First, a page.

April 30, 2020


Kelly Dunbar and Thomas Sprankling, WilmerHale LLP

The COVID-19 pandemic has led to a wide array of state and local shelter-in-place orders that will likely breed significant litigation between governments—particularly now that many states are contemplating different approaches and timetables for lifting the orders and as the federal government has announced a commitment to reopening the economy.  Indeed, the Attorney General has suggested that shelter-in-place orders raise civil liberties concerns that may prompt federal litigation against states that are slow to lift the orders. 

This post identifies the ways legal conflicts between the federal government and the states—or between the states themselves—may play out in litigation. 

A Wide Variety Of Approaches To Reopening The Economy

As Americans consider when and how to end the existing shelter-in-place policies issued by nearly every state, three sets of authorities have started laying out guidelines for reopening:

1.  The Federal Government.  On April 16, 2020, the Trump Administration issued a set of principles intended to “enable individual states to reopen in phases, using a deliberate, data-driven approach.”  Specifically, the federal government’s plan lists a set of “gating criteria”—e.g., a downward trajectory of COVID-19 symptoms, cases, and overloaded hospitals—that whenever met trigger increased personal and commercial freedoms.  The federal government’s guidelines are optional.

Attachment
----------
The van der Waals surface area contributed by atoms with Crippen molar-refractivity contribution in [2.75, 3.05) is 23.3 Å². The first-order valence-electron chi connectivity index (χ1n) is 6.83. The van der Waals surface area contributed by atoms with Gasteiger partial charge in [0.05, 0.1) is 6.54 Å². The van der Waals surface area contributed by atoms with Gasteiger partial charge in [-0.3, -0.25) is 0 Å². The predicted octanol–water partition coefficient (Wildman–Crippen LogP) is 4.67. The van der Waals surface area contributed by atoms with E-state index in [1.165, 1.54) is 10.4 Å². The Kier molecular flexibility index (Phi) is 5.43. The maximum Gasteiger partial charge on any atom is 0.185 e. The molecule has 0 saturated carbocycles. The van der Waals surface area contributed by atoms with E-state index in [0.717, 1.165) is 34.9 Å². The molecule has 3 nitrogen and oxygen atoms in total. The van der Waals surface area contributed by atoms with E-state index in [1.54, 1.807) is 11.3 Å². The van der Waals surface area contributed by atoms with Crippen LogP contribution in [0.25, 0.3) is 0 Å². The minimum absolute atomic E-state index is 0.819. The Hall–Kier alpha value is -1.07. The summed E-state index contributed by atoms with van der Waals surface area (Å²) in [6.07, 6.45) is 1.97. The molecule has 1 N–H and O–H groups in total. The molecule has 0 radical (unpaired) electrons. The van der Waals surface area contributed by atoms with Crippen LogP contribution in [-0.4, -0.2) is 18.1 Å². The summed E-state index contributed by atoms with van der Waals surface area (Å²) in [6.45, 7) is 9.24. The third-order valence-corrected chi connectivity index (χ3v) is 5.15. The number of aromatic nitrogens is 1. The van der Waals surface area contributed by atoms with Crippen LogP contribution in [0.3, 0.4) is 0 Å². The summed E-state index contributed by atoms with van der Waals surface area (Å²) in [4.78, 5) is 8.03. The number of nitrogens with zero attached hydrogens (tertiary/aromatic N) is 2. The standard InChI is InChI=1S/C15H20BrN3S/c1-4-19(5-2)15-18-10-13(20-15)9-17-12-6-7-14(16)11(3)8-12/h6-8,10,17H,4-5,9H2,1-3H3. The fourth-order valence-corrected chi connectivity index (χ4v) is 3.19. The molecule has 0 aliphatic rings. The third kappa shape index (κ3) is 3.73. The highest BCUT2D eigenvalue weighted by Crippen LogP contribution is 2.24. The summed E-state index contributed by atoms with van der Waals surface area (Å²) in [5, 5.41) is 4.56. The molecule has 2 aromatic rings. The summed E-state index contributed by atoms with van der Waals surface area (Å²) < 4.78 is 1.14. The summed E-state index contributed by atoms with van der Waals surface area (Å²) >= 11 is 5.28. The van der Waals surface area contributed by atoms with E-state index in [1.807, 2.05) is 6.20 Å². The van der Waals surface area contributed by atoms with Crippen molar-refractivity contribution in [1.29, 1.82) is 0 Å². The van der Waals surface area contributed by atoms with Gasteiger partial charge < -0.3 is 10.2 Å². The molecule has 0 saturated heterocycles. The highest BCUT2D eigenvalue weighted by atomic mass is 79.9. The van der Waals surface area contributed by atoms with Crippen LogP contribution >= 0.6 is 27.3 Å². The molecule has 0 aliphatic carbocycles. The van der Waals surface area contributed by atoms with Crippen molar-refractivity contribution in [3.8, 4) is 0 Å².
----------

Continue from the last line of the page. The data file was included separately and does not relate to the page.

2.  Individual States.  Many states have started announcing their own plans for reopening.  These efforts fall into three basic categories:

  • Several states have stated that they are planning to follow the general approach of the federal guidelines.  Those states include, for example, Kentucky, Tennessee, Idaho, and Colorado.